South African novelist Niq Mhlongo has been hailed as a spokesperson for the country’s kwaito generation – the so-called born-frees. But in his new book Way Back Home he proves himself as interested in the past as he is the present. Here he grapples with ontology and alternates gritty realism with magic realism; the result is an elegy in prose at once biting and compassionate, with no small amount of rot and violence and ghosts. Get a taste in this excerpt.
Two days before their Public Works tender presentation, Kimathi and Sechaba arranged to meet Ganyani at the Hyatt Hotel again. Kimathi had fully recovered. The prospect of winning the tender encouraged them to buy the overpriced whisky tots at the hotel without the fear of running out of cash. They were also eager to declare their mutual loyalties and drown any differences in alcohol. Ganyani’s presentation was also scheduled for two days’ time, immediately after that of Mandulo. His new business partners, a German-owned company called DMM, had booked him at the Sandton Hilton for four days. Kimathi and Sechaba had asked to meet him in the hope of convincing him to rejoin their venture. They were sitting at the far corner of the hotel bar drinking whisky as they discussed business. George had not been invited.
“It’s never too late to reconsider, comrade,” Sechaba said as he put down his double tot of Johnnie Walker Blue. “We’ve come very far together.”
“I know. But why should I bet on a limping horse, knowing exactly that it’s not going to finish the race, comrades,” asked Ganyani, moving his eyes between Kimathi and Sechaba. “I can’t do that, not even when I know the owner of the horse. No hard feelings, comrades, but this is a business decision.”
Sechaba’s smooth brows became furrowed. He had expected that they would easily convince Ganyani if they became nostalgic.
“But you have to show your loyalty to the struggle and your comrades,” Kimathi persisted. “Do it for Comrade Ludwe, if not for us.”
Ganyani laughed politely and snapped his fingers. He ran his tongue along the inner wall of one cheek to remove some food particles. “There is no loyalty and honour amongst the thieves and murderers, comrade.” He paused and looked Kimathi in the eye. “We are all in this to make money, not so?”
“In point of fact, we are doing this for the betterment of our people’s lives,” said Kimathi, “and that is why the masses love to be governed by us.”
“Don’t tell me about the masses.” Ganyani paused and lifted his glass, and then continued without taking a sip, “They are a useless bunch of lazy monkeys who still vote for us even when we embezzle their tax monies, even when we only employ our friends and relatives, even when we use their taxes to buy expensive houses and cars and sleep with their wives.” He took a swig. “Come election day, the masses will still vote for us. So don’t tell me about the masses.”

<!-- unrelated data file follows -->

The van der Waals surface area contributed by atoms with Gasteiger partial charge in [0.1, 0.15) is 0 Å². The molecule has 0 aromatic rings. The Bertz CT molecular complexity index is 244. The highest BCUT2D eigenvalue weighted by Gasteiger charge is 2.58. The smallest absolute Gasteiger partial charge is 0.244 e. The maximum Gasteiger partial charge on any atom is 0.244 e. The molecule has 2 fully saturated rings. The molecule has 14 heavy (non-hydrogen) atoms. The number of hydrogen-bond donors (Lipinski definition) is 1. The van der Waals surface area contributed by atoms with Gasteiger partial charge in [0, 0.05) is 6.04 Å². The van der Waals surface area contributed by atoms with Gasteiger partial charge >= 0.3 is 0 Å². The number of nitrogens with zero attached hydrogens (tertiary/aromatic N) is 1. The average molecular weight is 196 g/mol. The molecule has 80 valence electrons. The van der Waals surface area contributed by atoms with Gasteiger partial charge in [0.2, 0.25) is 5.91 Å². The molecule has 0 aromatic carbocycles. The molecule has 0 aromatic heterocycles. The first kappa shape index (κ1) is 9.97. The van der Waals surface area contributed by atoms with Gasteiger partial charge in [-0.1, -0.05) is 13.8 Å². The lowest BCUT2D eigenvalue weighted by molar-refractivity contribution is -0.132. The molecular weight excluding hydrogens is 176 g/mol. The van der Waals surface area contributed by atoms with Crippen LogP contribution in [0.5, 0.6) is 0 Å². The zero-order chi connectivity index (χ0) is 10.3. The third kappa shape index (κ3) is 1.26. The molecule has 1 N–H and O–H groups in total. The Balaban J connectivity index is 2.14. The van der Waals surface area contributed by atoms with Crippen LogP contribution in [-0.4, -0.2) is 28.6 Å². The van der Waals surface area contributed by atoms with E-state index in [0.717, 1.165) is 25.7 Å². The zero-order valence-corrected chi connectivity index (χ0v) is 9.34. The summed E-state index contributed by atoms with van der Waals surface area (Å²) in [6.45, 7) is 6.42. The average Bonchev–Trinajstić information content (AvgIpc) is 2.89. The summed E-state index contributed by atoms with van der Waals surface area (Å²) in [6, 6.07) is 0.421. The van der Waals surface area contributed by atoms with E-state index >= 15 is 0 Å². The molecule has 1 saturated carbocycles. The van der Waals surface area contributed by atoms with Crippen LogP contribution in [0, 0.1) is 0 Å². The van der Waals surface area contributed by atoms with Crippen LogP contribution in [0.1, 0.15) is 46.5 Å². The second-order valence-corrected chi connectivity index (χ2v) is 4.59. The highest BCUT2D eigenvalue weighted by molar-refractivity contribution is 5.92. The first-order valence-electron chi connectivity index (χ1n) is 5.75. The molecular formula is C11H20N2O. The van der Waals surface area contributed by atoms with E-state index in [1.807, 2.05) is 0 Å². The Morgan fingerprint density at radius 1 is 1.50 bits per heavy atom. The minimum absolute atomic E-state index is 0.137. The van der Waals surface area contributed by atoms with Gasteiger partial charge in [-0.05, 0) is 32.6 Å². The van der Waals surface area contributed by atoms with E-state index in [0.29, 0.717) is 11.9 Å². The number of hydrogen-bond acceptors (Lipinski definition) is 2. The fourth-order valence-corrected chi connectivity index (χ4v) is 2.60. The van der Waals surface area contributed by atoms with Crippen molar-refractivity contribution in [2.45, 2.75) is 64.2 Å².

There was a moment of silence as Ganyani put his empty glass down and belched loudly.
“We have come a long way, comrade,” said Sechaba, looking straight into Ganyani’s drunken eyes.
“Well, Comrade Sech, I think you have already learned that in politics and business there are no eternal friends,” said Ganyani, massaging his empty glass and slurring his words, sounding like a drunk. “I also learnt it the hard way myself when you guys offered me that pathetic seven per cent during our negotiations. And, like they say, if a man does not keep pace with his companions, perhaps he is hearing a different drummer. I went to the other drummer and he showed me respect.”
“But comrade, think of our Elim days,” said Sechaba as Ganyani put down his glass. “You’ll understand that the drummer you’re hearing is a fake, not a friendly one.”
There was a ring of nostalgia in Sechaba’s voice when he talked about Elim. He had left the country for exile with Ganyani in 1984. At that time, Ganyani was a teacher at Shirley Primary School in Elim, a village outside Makhado in Limpopo Province. Shirley school was said to be the same institution that Frelimo leader Eduardo Mondlane taught in after completing his teacher’s course at nearby Lemana College. Ganyani used to boast to Sechaba that he had been influenced by Mondlane.
Sechaba and Ganyani had known each other from an NGO called the Akani Rural Development Association, which was a hideout for guerrillas and a recruitment point for The Movement’s new military underground fighters. Sechaba had come from Zamdele Township near Sasolburg as a new recruit. The Movement’s underground commanders had posted him to Akani for four months. The two became friends while training at Akani’s underground military centre, which was in the Magangeni bush near Lemana College. After four months, Sechaba and Ganyani were transported to Mozambique via Komatipoort. They were then sent to Lusaka at the beginning of 1985. From Lusaka, the two were posted to different camps. Sechaba was sent to Malange in southern Angola whereas Ganyani found himself in Mafukuzela and Amilcar Cabral camps, near Luanda. After his return from exile in 1991, Ganyani had turned himself into a successful businessman and had sponsored the Vonani Society for the Blind, based in his home village of Elim. Ganyani had introduced Sechaba to Kimathi at a business conference in Midrand a few years before.
At that moment, Ganyani saw the waiter standing by the table at the corner. He snapped his fingers at him, and the waiter approached their table.
“Look at my glass. It has been empty for the last ten minutes. Do I have to fill in a form just to order a double tot of Johnnie Walker Blue?” he asked.
The waiter shook his head.
“And bring a separate glass of ice with that,” Ganyani ordered.
Sechaba and Kimathi also placed their orders. When the waiter had gone, Ganyani lit a cigarette. He took three drags, letting the ash grow on the cigarette before flicking it into the glass ashtray.